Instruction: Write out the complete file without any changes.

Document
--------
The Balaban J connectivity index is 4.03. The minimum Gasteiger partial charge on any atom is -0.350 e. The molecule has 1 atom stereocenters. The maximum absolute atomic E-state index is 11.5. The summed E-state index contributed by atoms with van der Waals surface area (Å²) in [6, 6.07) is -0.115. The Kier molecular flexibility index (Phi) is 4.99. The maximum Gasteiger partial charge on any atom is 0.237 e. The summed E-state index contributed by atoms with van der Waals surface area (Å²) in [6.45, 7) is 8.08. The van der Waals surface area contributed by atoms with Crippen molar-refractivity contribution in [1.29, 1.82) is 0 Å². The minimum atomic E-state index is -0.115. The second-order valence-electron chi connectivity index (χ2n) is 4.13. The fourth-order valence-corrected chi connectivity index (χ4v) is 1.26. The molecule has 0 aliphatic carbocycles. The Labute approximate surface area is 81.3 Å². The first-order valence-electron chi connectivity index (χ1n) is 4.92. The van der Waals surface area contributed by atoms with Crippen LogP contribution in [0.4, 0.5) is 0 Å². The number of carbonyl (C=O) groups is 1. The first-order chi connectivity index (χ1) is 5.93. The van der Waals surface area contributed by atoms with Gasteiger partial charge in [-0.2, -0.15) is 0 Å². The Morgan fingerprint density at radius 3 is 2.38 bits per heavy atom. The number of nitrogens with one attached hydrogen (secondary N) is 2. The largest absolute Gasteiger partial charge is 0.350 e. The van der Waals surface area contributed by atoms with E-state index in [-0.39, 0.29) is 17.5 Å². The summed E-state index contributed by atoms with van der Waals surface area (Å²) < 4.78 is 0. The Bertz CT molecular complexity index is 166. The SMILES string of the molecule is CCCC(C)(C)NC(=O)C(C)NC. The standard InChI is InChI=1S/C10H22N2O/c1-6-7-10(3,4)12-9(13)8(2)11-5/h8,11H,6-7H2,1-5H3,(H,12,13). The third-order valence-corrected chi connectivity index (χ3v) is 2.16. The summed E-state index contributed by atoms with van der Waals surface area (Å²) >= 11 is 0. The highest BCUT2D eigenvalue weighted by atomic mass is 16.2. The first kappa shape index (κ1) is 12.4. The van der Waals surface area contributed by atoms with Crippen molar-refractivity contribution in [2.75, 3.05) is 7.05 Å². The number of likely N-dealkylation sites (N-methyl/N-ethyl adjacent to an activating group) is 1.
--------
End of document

The Balaban J connectivity index is 4.03. The minimum Gasteiger partial charge on any atom is -0.350 e. The molecule has 1 atom stereocenters. The maximum absolute atomic E-state index is 11.5. The summed E-state index contributed by atoms with van der Waals surface area (Å²) in [6, 6.07) is -0.115. The Kier molecular flexibility index (Phi) is 4.99. The maximum Gasteiger partial charge on any atom is 0.237 e. The summed E-state index contributed by atoms with van der Waals surface area (Å²) in [6.45, 7) is 8.08. The van der Waals surface area contributed by atoms with Crippen molar-refractivity contribution in [1.29, 1.82) is 0 Å². The minimum atomic E-state index is -0.115. The second-order valence-electron chi connectivity index (χ2n) is 4.13. The fourth-order valence-corrected chi connectivity index (χ4v) is 1.26. The molecule has 0 aliphatic carbocycles. The Labute approximate surface area is 81.3 Å². The first-order valence-electron chi connectivity index (χ1n) is 4.92. The van der Waals surface area contributed by atoms with Crippen LogP contribution in [0.4, 0.5) is 0 Å². The number of carbonyl (C=O) groups is 1. The first-order chi connectivity index (χ1) is 5.93. The van der Waals surface area contributed by atoms with Gasteiger partial charge in [-0.2, -0.15) is 0 Å². The Morgan fingerprint density at radius 3 is 2.38 bits per heavy atom. The number of nitrogens with one attached hydrogen (secondary N) is 2. The largest absolute Gasteiger partial charge is 0.350 e. The van der Waals surface area contributed by atoms with E-state index in [-0.39, 0.29) is 17.5 Å². The summed E-state index contributed by atoms with van der Waals surface area (Å²) < 4.78 is 0. The Bertz CT molecular complexity index is 166. The SMILES string of the molecule is CCCC(C)(C)NC(=O)C(C)NC. The standard InChI is InChI=1S/C10H22N2O/c1-6-7-10(3,4)12-9(13)8(2)11-5/h8,11H,6-7H2,1-5H3,(H,12,13). The third-order valence-corrected chi connectivity index (χ3v) is 2.16. The summed E-state index contributed by atoms with van der Waals surface area (Å²) >= 11 is 0. The highest BCUT2D eigenvalue weighted by atomic mass is 16.2. The first kappa shape index (κ1) is 12.4. The van der Waals surface area contributed by atoms with Crippen molar-refractivity contribution in [2.75, 3.05) is 7.05 Å². The number of likely N-dealkylation sites (N-methyl/N-ethyl adjacent to an activating group) is 1.